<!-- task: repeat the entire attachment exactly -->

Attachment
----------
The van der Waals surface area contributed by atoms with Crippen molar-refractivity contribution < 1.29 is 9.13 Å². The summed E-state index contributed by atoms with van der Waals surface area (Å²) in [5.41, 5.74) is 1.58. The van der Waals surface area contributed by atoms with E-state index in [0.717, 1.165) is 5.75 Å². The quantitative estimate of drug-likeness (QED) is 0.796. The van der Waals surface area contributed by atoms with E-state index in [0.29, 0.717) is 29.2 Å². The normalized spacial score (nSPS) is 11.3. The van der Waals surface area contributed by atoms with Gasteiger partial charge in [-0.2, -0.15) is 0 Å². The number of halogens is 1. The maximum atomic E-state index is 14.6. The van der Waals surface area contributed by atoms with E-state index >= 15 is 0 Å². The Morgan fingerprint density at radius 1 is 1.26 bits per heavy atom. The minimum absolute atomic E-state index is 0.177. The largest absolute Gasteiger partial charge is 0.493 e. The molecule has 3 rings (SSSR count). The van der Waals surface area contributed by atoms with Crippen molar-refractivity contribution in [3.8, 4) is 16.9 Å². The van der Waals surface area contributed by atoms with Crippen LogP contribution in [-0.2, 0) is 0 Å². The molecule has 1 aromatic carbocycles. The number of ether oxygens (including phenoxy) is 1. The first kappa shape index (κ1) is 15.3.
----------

The van der Waals surface area contributed by atoms with Crippen molar-refractivity contribution < 1.29 is 9.13 Å². The summed E-state index contributed by atoms with van der Waals surface area (Å²) in [5.41, 5.74) is 1.58. The van der Waals surface area contributed by atoms with E-state index in [0.717, 1.165) is 5.75 Å². The quantitative estimate of drug-likeness (QED) is 0.796. The van der Waals surface area contributed by atoms with E-state index in [0.29, 0.717) is 29.2 Å². The normalized spacial score (nSPS) is 11.3. The van der Waals surface area contributed by atoms with Gasteiger partial charge in [-0.2, -0.15) is 0 Å². The number of halogens is 1. The maximum atomic E-state index is 14.6. The van der Waals surface area contributed by atoms with E-state index >= 15 is 0 Å². The Morgan fingerprint density at radius 1 is 1.26 bits per heavy atom. The minimum absolute atomic E-state index is 0.177. The largest absolute Gasteiger partial charge is 0.493 e. The molecule has 3 rings (SSSR count). The van der Waals surface area contributed by atoms with Crippen molar-refractivity contribution in [3.8, 4) is 16.9 Å². The van der Waals surface area contributed by atoms with Crippen LogP contribution in [-0.2, 0) is 0 Å². The molecule has 1 aromatic carbocycles. The number of ether oxygens (including phenoxy) is 1. The first kappa shape index (κ1) is 15.3.